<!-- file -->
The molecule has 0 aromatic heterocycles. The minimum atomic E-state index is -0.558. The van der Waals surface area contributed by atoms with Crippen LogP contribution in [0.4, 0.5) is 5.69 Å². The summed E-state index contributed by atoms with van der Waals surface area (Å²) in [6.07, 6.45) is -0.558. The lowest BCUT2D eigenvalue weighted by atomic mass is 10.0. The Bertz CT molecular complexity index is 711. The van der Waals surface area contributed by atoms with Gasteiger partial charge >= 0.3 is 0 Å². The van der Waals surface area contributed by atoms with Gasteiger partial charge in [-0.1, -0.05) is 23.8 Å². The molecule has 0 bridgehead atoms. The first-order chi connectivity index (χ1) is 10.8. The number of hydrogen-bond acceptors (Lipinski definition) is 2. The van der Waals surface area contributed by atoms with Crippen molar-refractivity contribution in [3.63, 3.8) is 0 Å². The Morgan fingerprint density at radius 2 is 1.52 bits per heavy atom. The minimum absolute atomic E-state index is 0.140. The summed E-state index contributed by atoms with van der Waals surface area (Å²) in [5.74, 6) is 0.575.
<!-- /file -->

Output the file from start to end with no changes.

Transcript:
The molecule has 0 aromatic heterocycles. The minimum atomic E-state index is -0.558. The van der Waals surface area contributed by atoms with Crippen LogP contribution in [0.4, 0.5) is 5.69 Å². The summed E-state index contributed by atoms with van der Waals surface area (Å²) in [6.07, 6.45) is -0.558. The lowest BCUT2D eigenvalue weighted by atomic mass is 10.0. The Bertz CT molecular complexity index is 711. The van der Waals surface area contributed by atoms with Gasteiger partial charge >= 0.3 is 0 Å². The van der Waals surface area contributed by atoms with Gasteiger partial charge in [-0.1, -0.05) is 23.8 Å². The molecule has 0 bridgehead atoms. The first-order chi connectivity index (χ1) is 10.8. The number of hydrogen-bond acceptors (Lipinski definition) is 2. The van der Waals surface area contributed by atoms with Crippen molar-refractivity contribution in [3.63, 3.8) is 0 Å². The Morgan fingerprint density at radius 2 is 1.52 bits per heavy atom. The minimum absolute atomic E-state index is 0.140. The summed E-state index contributed by atoms with van der Waals surface area (Å²) in [5.74, 6) is 0.575.